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The week magazine 3/10/2020 issue
Mind you!!
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Did you know..? Paddington Bear arrived in England wearing only his old bush hat which belonged to his uncle Pastuzo in Peru.

When he first meets Mr and Mrs Brown at Paddington station, he proudly shows them an almost-empty glass jar of the stuff, which had kept him going during his long journey. 'Bears like marmalade,' he announces.

He was given his blue duffle coat by The Browns shortly after they took him home from Paddington Station. And he received the boots for Christmas in the 1964 book Paddington Marches On.
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Regardless of the picture, here’s a chance to listen to true British accents!! ... See MoreSee Less

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The well acclaimed British writer Victoria Hislop recites Cavafy!! ... See MoreSee Less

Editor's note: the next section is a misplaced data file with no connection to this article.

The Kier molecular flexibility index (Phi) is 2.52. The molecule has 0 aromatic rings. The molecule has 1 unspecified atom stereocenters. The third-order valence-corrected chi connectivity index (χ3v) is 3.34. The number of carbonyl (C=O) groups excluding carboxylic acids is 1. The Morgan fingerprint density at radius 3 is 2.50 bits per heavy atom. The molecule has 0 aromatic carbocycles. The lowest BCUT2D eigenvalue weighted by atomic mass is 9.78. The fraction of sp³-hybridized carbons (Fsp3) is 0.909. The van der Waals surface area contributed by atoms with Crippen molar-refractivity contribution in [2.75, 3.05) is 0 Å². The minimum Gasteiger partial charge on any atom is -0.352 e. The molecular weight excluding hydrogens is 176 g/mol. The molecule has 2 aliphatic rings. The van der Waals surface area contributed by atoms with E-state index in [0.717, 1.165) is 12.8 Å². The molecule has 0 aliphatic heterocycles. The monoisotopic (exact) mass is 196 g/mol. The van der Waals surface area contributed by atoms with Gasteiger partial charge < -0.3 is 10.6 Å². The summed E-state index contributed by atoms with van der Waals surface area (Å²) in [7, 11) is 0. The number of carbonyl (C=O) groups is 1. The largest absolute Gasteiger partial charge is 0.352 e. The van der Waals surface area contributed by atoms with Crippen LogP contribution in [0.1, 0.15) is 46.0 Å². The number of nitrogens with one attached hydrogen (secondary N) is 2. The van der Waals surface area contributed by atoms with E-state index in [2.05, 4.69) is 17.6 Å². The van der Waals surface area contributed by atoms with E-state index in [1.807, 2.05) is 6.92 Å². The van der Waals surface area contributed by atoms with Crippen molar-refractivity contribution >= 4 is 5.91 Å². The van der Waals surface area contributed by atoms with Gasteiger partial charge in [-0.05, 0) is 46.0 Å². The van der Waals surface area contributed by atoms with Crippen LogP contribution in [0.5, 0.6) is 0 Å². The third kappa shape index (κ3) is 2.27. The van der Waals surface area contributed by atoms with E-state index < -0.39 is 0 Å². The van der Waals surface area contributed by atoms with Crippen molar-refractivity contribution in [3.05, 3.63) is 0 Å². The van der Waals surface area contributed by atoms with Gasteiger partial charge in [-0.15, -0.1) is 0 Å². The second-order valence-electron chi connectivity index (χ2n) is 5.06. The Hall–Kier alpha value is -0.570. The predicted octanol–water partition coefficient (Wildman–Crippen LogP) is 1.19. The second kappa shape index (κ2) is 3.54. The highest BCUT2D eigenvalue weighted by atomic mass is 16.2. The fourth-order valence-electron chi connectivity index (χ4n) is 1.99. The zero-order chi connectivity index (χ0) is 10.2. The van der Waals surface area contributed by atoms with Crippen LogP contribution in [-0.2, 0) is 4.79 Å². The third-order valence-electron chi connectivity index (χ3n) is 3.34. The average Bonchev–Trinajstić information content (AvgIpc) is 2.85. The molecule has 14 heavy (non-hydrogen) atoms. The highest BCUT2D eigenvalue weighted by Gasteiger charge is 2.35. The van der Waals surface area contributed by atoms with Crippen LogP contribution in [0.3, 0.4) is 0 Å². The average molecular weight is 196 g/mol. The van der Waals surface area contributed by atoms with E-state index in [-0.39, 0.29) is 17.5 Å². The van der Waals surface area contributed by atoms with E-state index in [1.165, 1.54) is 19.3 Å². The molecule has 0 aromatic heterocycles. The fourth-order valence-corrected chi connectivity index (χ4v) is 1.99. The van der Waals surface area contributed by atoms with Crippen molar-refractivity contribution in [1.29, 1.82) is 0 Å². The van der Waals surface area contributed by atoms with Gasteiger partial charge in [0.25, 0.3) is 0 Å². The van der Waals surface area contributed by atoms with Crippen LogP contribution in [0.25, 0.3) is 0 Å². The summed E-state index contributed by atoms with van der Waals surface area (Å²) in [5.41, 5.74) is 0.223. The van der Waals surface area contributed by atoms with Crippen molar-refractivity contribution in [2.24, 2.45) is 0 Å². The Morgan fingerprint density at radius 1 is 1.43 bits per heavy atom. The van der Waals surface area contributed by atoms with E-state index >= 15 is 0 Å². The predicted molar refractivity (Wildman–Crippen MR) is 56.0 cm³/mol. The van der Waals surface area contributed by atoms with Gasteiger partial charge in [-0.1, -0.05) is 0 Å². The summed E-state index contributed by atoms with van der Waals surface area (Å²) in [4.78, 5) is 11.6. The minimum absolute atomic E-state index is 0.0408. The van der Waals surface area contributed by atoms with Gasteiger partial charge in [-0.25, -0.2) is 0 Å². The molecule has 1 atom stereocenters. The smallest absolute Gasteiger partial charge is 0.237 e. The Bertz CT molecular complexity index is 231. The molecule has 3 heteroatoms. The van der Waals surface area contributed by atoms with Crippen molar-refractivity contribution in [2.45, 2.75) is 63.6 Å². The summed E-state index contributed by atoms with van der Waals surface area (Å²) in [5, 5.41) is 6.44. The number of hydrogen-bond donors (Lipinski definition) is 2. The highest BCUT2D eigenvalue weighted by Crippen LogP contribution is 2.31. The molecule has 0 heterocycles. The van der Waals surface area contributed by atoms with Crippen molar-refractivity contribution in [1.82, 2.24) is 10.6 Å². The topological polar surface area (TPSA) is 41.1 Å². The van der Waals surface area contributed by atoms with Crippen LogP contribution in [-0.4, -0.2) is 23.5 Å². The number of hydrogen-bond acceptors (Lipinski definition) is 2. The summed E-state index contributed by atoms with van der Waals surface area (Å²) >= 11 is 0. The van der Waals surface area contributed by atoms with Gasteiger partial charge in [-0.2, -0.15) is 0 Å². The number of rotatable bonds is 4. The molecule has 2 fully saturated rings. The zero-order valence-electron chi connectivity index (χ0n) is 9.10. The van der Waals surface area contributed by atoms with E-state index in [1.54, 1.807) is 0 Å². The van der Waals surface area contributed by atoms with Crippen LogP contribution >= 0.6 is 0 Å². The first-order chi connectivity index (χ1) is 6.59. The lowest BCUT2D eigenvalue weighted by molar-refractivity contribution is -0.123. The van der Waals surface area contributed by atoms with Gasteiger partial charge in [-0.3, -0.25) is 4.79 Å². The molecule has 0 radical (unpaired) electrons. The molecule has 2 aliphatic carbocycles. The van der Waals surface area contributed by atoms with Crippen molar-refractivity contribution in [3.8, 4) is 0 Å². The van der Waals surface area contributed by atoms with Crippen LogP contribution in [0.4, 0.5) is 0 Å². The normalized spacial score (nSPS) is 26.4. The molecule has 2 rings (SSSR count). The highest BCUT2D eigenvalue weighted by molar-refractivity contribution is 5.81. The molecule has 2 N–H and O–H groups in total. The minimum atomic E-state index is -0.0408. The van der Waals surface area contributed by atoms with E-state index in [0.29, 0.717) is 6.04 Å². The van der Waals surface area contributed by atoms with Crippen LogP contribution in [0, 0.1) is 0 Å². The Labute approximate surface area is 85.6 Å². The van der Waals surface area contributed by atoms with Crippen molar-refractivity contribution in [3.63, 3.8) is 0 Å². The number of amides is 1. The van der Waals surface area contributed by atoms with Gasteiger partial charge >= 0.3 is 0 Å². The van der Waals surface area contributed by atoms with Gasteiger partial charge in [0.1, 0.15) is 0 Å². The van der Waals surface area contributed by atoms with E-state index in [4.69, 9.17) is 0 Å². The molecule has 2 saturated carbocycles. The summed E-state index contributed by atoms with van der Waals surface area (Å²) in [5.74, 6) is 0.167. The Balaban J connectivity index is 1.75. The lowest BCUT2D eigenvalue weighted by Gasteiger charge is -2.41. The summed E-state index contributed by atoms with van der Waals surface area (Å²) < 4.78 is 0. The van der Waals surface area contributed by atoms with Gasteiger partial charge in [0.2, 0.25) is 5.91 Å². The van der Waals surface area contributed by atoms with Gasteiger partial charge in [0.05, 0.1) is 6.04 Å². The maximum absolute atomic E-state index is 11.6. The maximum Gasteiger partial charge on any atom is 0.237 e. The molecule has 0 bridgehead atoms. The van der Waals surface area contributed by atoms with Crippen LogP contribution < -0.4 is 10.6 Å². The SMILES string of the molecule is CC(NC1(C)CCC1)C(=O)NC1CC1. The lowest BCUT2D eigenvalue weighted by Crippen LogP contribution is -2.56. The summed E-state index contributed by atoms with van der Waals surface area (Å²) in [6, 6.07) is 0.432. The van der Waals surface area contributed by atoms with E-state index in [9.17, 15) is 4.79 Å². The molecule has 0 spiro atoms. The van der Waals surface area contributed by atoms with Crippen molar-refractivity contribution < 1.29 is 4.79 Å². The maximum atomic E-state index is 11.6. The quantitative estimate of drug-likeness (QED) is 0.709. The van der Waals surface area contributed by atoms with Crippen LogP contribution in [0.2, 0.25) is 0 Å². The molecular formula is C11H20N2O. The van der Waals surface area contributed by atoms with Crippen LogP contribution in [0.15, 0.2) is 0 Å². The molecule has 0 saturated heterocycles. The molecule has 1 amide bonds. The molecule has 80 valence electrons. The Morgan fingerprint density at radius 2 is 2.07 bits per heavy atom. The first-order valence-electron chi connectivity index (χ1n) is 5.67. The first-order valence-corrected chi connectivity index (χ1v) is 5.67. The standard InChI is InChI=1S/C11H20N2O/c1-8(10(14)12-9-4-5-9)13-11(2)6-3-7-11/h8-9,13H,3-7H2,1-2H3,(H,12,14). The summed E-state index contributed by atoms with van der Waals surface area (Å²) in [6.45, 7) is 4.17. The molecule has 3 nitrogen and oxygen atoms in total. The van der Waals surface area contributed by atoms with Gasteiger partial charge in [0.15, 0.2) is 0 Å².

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Agatha Christie enjoying tea on the balcony of the British School of Archaeology in Iraq, Baghdad, 1950s. Image Credit: © The Christie Archive Trust
Christie’s second husband, Sir Max Mallowan was a prominent archaeologist, and Christie spent plenty of time travelling with with him and digging up ancient Mesopotamian artefacts. They crossed paths when Christie, fresh off a divorce from her husband of 14 years, decided to have a solo world adventure, starting with a trip to Baghdad on the Orient Express. At the ruins of Ur, she met Mallowan, and they married in 1930.
In turn, being a part of her husband’s archaeology work influenced Christie’s writing. One of her most famous mysteries, Murder on the Orient Express, was in part inspired by a trip Christie took coming back from one of her husband’s archaeological digs in Iraq, when the train got stuck for 24 hours due to bad weather. She drew on her experiences in the Middle East for novels like Murder in Mesopotamia and They Came to Baghdad.
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